4 Replies Latest reply on Mar 3, 2017 2:05 PM by houndin

    DPA Alerts for *downward* trends?


      Hi all.

      We're still relatively new to DPA, and in reviewing discussion threads I'm unable to find out whether it's possible to produce alerts for downward activity trends in DPA, or alerts when query waits drop significantly.

      We are monitoring a SQL server instance in which an important query effectively runs all times, by design.  We're seeing issues in which the service responsible for this query goes into a non-responsive state, and the query stops running.  Client user impact is not immediately obvious, and the service itself does not crash or produce an event for which we can monitor using SCOM, etc. 

      We can see evidence of this by looking at an hourly graph of query waits on the affected SQL Server instance, in which the bar for the query in question shrinks significantly or disappears at some point.  Overall waits on the server notably decrease, and performance actually improves, but in this case, that is not a good thing.  For obvious reasons, watching a graph is not practical for monitoring purposes.


      Essentially, we are looking for a way to monitor for a negative result - the absence of a query - or for a sharp downward trend in waits, either on that specific query or on the server overall.  Any guidance would be much appreciated.

        • Re: DPA Alerts for *downward* trends?

          A couple of ideas, but please note these are not tested.


          1. Set up an alert on wait time for a single SQL (maybe Average Wait Time for a Single SQL) - but set the High threshold as a low range, rather than a high range. But, being an average, this may not be a timely alert as it will potentially take time for the average to drop sufficiently to trip the alert.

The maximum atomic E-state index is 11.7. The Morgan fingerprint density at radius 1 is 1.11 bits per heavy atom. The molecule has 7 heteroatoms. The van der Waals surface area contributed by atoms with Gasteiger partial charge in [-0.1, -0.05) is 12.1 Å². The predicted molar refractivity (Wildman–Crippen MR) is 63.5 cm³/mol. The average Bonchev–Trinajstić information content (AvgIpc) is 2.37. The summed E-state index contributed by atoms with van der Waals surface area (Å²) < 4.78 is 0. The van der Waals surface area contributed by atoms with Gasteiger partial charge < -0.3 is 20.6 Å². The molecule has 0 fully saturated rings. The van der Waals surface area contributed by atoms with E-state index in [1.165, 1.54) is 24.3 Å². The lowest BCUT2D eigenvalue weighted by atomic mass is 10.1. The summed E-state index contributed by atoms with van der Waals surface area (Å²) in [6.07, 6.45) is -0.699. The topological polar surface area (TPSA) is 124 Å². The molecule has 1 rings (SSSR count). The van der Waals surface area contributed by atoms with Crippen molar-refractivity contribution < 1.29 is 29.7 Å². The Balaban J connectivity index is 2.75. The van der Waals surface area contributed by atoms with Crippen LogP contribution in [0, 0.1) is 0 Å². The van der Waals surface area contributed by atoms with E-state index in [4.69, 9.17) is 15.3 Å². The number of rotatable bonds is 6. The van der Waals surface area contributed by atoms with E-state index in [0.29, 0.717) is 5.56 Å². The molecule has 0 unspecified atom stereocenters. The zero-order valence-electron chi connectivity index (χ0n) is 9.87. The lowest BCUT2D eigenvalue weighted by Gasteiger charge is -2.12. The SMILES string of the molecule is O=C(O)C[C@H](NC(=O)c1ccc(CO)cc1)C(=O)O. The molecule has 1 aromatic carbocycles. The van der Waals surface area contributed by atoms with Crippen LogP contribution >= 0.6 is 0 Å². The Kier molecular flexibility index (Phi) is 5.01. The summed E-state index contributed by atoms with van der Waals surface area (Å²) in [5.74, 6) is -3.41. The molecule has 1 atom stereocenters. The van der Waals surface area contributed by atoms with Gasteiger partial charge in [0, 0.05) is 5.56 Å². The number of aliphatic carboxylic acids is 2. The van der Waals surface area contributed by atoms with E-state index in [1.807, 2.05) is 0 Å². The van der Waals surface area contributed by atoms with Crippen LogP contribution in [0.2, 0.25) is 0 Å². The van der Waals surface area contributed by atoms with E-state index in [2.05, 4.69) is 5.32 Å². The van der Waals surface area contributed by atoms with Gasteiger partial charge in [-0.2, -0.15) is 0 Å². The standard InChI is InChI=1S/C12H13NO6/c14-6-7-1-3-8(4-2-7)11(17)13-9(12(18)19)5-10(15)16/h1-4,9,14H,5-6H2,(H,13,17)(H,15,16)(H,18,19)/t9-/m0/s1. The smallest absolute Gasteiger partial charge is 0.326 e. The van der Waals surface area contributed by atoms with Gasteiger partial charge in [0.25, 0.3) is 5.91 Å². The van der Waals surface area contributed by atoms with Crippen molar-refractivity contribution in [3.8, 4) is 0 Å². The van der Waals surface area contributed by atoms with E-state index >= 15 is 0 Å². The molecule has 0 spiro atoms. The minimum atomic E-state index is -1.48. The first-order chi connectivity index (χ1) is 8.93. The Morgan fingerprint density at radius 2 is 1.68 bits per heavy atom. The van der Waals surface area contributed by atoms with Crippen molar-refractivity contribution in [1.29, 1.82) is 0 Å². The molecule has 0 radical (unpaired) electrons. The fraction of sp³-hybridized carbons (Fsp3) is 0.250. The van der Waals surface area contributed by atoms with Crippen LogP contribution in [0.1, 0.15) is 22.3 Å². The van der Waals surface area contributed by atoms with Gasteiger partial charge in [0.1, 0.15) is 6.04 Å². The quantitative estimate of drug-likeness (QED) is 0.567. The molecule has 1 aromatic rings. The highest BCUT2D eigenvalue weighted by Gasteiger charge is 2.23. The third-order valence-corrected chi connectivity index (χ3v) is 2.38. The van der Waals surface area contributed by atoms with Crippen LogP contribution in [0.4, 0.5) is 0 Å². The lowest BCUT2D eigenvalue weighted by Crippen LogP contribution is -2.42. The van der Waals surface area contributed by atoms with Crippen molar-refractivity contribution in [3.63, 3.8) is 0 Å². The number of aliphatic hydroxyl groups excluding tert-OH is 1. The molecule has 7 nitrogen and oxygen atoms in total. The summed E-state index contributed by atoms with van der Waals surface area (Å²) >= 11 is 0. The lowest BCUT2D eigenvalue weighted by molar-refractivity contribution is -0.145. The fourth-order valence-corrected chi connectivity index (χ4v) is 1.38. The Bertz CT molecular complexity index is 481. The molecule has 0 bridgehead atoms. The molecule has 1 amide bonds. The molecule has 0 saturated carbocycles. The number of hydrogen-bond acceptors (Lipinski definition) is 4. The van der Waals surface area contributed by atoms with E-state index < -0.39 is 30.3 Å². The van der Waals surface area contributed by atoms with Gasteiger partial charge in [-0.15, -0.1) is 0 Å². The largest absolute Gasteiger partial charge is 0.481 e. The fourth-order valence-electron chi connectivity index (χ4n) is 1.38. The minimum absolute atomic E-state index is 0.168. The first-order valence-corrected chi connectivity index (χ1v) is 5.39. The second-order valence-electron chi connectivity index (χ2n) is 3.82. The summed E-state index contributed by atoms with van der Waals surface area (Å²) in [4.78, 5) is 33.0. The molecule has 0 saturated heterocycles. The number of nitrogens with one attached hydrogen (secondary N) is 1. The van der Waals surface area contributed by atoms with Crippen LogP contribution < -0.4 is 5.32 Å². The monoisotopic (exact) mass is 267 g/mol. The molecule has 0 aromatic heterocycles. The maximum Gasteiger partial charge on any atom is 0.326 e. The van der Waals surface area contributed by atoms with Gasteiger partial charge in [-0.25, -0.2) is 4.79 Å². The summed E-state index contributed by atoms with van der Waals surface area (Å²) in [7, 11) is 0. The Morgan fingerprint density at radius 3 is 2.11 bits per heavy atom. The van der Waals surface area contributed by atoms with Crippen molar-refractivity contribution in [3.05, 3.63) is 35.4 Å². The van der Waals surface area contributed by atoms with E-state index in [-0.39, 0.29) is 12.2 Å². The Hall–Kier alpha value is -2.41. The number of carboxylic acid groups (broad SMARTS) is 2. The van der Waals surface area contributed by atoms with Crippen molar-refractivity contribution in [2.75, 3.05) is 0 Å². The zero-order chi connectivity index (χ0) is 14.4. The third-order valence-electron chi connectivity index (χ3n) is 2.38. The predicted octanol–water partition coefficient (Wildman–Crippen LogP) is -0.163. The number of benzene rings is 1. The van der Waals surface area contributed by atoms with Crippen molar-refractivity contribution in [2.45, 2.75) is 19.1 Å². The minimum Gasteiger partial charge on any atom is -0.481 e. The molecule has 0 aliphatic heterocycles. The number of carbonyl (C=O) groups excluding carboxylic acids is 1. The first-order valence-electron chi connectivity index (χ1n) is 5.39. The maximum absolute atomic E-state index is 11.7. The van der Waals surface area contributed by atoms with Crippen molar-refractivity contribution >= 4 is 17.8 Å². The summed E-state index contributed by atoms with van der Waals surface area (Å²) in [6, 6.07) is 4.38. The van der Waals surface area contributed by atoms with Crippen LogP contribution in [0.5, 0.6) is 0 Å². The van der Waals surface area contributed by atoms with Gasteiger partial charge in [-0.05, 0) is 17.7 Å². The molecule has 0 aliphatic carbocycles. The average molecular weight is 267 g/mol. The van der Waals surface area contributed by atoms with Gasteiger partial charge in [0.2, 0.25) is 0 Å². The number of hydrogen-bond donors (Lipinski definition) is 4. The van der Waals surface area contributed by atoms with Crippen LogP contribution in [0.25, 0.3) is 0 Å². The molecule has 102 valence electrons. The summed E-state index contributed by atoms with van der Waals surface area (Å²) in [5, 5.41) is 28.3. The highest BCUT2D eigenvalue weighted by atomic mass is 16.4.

2. Plan B - Set up a custom alert to monitor the last time the SQL was executed (or perhaps the number of times executed etc) - example code borrowed from here:sql server - how to get History of queries executed with username in SQL - Database Administrators Stack Exchange


          SELECT deqs.last_execution_time AS [Time], deqs.execution_count AS [Count]

              ,dest.TEXT AS [Query]

          FROM sys.dm_exec_query_stats AS deqs

          CROSS APPLY sys.dm_exec_sql_text(deqs.sql_handle) AS dest

          ORDER BY deqs.last_execution_time DESC


          Modify the above SQL for your specific query, and get it to return a value to trigger the alert (number of seconds elapsed since last run or something)


          So if last_execution_time is e.g.  > 5 minutes ago, raise an alert

          Or if execution_count is static for 5 minutes raise an alert (but this may take more coding to track)

          • Re: DPA Alerts for *downward* trends?

            We have an alert that looks for PLE, which alerts on low values.


            It is a Custom SQL Alert - Single Alert Status Return


            This type of alert expects a single string value to be returned including one of the following values: NORMAL, INFO, LOW, MEDIUM, HIGH.  We use this to alert us when PLE drops below a threshold.

            Example SQL:



                   CASE  WHEN [cntr_value] < 500 THEN 'HIGH'

                              WHEN [cntr_value] < 700 THEN 'MEDIUM'

               WHEN [cntr_value] < 900 THEN 'LOW'

              ELSE 'NORMAL' END AS AlertString

            FROM sys.dm_os_performance_counters

            WHERE [object_name] LIKE '%Manager%'

            AND [counter_name] = 'Page life expectancy'


            All you would need to do is have a query that checks instant wait time, or executions per timeframe, and if it drops down, throw a HIGH alert.

            • Re: DPA Alerts for *downward* trends?

              Thanks to you both, gcp and houndin, for the replies.

              I marked houndin's response as 'correct' as it most closely matches what we ended up going with.  Ultimately we were not forced to consider strict measures like query runtime over time, as our app vendor was able to supply us with detailed queries to determine query status.  We ended up with an IF-THEN-ELSE kind of logic and, used the custom sql alert with single alert status return to trigger alerts according to the severity of each condition.  Very much like what houndin put forward.


              Thanks again!